The year 2020 has been a doozy. In a matter of six months there has been a pandemic, school closures, economic collapse, "murder hornets", countless instances of racial injustice, and an uprising, one that has been a long time coming. I've been thinking about how these unprecedented events have impacted the lives of my students and what power they have to shape the uncertain future of this world.
I have been thinking a lot about my students over the last couple of weeks. They are residents of St. Paul and Minneapolis, many of them black Americans. Many of them have been actively involved in the protests taking place in the Twin Cities.
I’ve been thinking about my students because they're exhausted. They feel and experience a combination of blatant, passive, and systemic racism on a daily basis. I’ve been reflecting on my place in their lives and on my responsibilities to them as their teacher; how I have served them in the past and if I have served them well; whether they have felt or experienced racism in school. In reflecting on this question, I've come to some harsh realizations, one of which is that I have generally been silent around the topic of race for fear of saying the wrong thing. That silence needs to stop. I have responsibilites as an educator, a white educator, and so do you. So let's iron those out:
Educators have responsibilities to their students beyond teaching content; to teach their students love and compassion for all, fairness, and justice; to teach acceptance, tolerance and empathy; to encourage children to celebrate their differences. Teachers have the responsibility of helping young people use their voices and advocate for themselves and their communities; to stand up for what they believe in, for themselves, and for others; to demand action when they experience or observe an injustice. These things matter. They matter the most at the end of the day.
How do you fulfill these responsibilities? By modeling them. By practicing love, compassion, fairness, justice, acceptance, tolerance and empathy yourself; by taking a sincere and honest look at your own biases, taking accountability for them, and putting them in check; by changing your language in a way that acknowledges racial trauma and doesn't minimize that trauma (check out @ogorchukwuu on Instagram for more on gaslighting); by listening to your students and learning from their stories; by giving your students the same trust and respect that you expect in return; by educating yourself on other cultures, particularly those of the students you serve, without expecting anyone else to do that work for you.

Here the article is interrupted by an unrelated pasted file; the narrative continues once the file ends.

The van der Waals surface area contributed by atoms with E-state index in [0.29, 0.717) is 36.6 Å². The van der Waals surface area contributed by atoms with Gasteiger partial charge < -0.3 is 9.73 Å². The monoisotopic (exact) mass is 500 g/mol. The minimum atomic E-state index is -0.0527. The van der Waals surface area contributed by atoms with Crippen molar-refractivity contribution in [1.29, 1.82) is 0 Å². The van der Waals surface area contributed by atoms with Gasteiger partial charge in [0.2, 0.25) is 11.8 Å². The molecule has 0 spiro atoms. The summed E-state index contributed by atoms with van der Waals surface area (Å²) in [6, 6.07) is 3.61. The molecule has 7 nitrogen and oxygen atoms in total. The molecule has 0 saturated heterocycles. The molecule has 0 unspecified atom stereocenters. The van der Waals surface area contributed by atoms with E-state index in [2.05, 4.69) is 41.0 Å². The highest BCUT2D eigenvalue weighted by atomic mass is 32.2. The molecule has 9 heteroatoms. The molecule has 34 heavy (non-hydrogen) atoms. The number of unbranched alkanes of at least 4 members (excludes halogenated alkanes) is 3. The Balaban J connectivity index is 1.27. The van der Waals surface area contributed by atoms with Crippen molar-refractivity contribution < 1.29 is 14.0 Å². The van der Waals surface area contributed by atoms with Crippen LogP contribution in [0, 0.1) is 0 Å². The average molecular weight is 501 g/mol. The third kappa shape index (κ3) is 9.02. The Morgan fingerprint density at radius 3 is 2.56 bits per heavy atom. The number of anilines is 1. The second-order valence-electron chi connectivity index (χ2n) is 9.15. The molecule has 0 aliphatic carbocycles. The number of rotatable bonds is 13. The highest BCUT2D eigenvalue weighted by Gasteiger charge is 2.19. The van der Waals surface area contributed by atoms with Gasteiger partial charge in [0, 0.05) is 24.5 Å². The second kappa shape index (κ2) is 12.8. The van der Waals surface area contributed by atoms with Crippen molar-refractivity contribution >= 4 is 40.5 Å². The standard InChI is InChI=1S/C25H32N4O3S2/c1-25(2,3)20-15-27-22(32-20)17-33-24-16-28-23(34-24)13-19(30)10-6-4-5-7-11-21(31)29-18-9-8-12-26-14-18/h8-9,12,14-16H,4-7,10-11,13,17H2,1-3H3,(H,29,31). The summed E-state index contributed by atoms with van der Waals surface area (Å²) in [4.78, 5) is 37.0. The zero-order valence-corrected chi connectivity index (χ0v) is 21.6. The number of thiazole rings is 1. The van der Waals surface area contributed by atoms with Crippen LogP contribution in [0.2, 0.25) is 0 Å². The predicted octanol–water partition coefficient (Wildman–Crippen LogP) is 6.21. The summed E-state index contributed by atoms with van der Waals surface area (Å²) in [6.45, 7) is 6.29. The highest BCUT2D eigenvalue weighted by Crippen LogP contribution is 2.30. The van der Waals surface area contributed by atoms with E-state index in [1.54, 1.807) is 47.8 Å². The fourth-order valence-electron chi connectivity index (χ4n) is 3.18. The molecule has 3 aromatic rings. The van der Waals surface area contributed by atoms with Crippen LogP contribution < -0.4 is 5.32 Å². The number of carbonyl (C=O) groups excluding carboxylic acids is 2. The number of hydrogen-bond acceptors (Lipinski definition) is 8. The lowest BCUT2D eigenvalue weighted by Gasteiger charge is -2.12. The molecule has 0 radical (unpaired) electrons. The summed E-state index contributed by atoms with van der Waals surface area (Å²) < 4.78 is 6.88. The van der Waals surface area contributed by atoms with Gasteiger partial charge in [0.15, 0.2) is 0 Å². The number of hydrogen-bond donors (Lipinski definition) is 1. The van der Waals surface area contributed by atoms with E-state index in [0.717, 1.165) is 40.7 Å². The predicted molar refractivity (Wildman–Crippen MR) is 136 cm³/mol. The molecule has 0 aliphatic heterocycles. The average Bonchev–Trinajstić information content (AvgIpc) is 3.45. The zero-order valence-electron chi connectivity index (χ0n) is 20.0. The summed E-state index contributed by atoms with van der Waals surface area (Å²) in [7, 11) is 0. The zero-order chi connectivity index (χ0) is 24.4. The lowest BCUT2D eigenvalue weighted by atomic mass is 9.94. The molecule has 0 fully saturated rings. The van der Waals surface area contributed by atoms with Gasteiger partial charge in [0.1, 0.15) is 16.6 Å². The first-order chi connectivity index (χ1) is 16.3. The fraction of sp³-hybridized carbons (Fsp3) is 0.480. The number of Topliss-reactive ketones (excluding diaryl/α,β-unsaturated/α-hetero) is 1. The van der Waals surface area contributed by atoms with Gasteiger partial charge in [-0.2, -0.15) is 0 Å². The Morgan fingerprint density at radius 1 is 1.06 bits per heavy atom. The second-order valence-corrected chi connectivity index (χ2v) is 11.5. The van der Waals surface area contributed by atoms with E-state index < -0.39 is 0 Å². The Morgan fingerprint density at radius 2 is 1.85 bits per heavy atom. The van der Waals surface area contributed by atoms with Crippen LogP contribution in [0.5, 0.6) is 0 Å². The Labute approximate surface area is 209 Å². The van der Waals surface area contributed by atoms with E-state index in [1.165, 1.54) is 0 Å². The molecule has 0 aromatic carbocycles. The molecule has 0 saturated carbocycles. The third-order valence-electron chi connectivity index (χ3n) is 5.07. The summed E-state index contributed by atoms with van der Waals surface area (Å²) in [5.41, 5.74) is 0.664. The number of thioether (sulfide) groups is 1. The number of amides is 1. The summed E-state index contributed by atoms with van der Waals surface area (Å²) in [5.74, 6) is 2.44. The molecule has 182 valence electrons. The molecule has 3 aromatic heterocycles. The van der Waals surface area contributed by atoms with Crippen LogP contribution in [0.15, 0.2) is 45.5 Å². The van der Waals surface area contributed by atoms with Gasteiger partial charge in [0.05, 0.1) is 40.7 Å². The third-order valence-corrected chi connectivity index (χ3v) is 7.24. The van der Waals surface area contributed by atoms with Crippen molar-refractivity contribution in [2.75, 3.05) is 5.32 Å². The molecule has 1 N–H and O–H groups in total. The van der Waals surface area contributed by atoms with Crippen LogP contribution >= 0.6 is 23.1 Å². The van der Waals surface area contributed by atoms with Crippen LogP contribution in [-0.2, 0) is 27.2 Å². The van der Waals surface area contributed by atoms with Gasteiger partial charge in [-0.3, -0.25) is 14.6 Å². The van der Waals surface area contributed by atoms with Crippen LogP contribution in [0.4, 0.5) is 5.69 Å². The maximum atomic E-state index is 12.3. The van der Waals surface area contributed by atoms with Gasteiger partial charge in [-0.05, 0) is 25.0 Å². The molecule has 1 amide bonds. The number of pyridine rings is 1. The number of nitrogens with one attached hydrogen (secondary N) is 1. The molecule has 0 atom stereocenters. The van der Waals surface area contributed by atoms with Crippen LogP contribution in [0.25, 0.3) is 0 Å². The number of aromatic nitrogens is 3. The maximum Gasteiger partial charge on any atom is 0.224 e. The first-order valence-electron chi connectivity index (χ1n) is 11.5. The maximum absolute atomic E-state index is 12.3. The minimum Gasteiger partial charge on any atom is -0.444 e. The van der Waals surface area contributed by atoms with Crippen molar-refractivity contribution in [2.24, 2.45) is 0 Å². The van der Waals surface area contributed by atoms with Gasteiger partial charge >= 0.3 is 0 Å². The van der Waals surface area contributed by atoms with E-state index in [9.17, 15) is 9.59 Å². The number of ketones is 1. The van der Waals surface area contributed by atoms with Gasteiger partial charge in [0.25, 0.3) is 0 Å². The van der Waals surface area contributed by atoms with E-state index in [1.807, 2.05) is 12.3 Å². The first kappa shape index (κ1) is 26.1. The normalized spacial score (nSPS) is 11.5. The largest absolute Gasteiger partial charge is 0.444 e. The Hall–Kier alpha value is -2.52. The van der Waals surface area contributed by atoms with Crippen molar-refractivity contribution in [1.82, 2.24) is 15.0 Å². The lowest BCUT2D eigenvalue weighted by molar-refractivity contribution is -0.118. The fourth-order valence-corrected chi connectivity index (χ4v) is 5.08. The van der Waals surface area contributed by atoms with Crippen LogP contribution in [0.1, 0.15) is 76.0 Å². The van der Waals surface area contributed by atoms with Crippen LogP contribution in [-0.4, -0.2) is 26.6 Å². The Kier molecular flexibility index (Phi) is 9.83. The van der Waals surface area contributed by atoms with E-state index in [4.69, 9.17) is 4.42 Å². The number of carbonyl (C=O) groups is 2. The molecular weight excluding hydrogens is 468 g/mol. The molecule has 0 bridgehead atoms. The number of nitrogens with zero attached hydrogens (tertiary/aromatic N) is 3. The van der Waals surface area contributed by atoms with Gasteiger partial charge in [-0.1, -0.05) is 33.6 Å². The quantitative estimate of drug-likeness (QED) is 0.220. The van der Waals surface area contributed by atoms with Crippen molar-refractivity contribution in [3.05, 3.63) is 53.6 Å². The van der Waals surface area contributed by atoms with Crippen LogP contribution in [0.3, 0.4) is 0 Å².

Support and utilize pedagogy that promotes active citizenship and community partnerships; pedagogy that provides students with a platform to use their voices, share their stories, and make positive change in their own lives and the community; pedagogy that highlights and celebrates the accomplishments and contributions of black, indigenous, and people of color.
I don’t have it all figured out and I’m certainly not without fault. But I know that as a white educator, I have a responsibility to my students to reflect, listen, and educate myself, and to that I am committed. Racism needs to stop at your classroom door. You are in a unique position as a teacher, influencer, role-model, protector, supporter, and cheer-leader. Use your position to challenge systemic racism in this country and move toward an equitable future for your students.
To provide innovative educational resources for educators, parents, and students, that go beyond lecture and worksheets.
Sara Segar, experiential life-science educator and advisor, curriculum writer, and mother of two.